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Connected cars = connected traffic jams

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A recent study has shown that the amount of data connected cars transmit could cause jams in many mobile networks.

A new independent study from Machina Research reveals the network management challenges that connected cars will present to mobile operators. The report, commissioned by network assurance and analytics company TEOCO, reveals that rush hour will have grave implications for mobile networks, with certain cells set to experience a 97 per cent increase in data traffic over the next ten years. Connected cars will be the key driver of this sharp increase in network usage.

“Connected cars, as with other M2M devices, don’t behave like smartphones,” said Matt Hatton, founder and CEO, Machina Research. “They represent a very diverse set of challenges to operators through highly varying network traffic patterns at different times of the day.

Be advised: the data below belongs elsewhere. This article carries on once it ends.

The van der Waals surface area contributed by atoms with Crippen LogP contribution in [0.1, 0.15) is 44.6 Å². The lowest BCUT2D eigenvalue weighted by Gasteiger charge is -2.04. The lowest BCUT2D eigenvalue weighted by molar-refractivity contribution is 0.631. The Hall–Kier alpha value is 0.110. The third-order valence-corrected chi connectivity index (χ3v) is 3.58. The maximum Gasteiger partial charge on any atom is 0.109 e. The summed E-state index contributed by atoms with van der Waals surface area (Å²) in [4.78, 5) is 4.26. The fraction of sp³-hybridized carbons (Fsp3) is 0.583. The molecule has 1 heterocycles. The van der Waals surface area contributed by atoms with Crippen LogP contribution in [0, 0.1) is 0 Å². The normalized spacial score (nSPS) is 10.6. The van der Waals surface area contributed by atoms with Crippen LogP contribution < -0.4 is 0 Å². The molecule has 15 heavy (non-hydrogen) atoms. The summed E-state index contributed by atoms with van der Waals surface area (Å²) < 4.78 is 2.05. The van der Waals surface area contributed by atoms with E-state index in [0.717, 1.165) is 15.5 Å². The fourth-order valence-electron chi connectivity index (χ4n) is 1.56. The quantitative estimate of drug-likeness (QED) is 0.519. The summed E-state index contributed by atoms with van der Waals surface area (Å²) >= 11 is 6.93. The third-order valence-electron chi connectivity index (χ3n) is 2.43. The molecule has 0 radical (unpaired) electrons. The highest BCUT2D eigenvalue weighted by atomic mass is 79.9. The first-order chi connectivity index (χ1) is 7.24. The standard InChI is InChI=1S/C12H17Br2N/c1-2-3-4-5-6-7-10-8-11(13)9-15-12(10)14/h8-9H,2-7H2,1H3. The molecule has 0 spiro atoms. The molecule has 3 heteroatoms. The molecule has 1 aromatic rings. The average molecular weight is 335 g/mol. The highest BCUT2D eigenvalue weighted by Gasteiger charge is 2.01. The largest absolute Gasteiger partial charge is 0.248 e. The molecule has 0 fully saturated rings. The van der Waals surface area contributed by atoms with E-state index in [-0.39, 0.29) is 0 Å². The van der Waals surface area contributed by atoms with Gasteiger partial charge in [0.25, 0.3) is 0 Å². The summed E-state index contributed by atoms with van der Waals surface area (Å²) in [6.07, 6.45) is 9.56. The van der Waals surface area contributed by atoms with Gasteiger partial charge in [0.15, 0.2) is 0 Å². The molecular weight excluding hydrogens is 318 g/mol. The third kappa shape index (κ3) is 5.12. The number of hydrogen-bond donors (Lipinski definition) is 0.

Mobile operators are preparing for a significant rise in machine-to-machine (M2M) connections. By 2024, Machina Research anticipates that mobile networks will see these connections increase from 250 million in 2014 to more than 2.3 billion worldwide. Despite this, M2M applications and services will account for just 4 per cent of overall network traffic in the same timeframe. M2M devices, including connected cars, might not consume high volumes of data, but they do have very different demands to tablets and smartphones, which operators must make special plans for.

Hatton continues, “In terms of overall data volumes, connected cars don’t present much of a problem. But network resource management is not based on total traffic volume, it’s based on particular cell sites during peak times of network use. If connected cars regularly cause network traffic spikes in a particular location that can’t be met, there are implications for operators in meeting SLAs and delivering a positive quality of experience.

“The connected car is just one of many M2M use cases that will put new and unusual demands on network usage that mobile operators will need to resolve,” said Steve Bowker, VP Technology and Strategy, TEOCO. “In all cases, operators will need to identify where and when the network traffic is generated, measure the volume, and analyze the type of traffic as well. They’ll need to more seriously consider how to cope with these demands for reduced latency, higher bandwidth, more signaling and higher QoS. This requires a more sophisticated and comprehensive approach to mobile network planning.

The report outlines a number of areas that operators must prioritize to cope with the uptake in M2M connections. These include:

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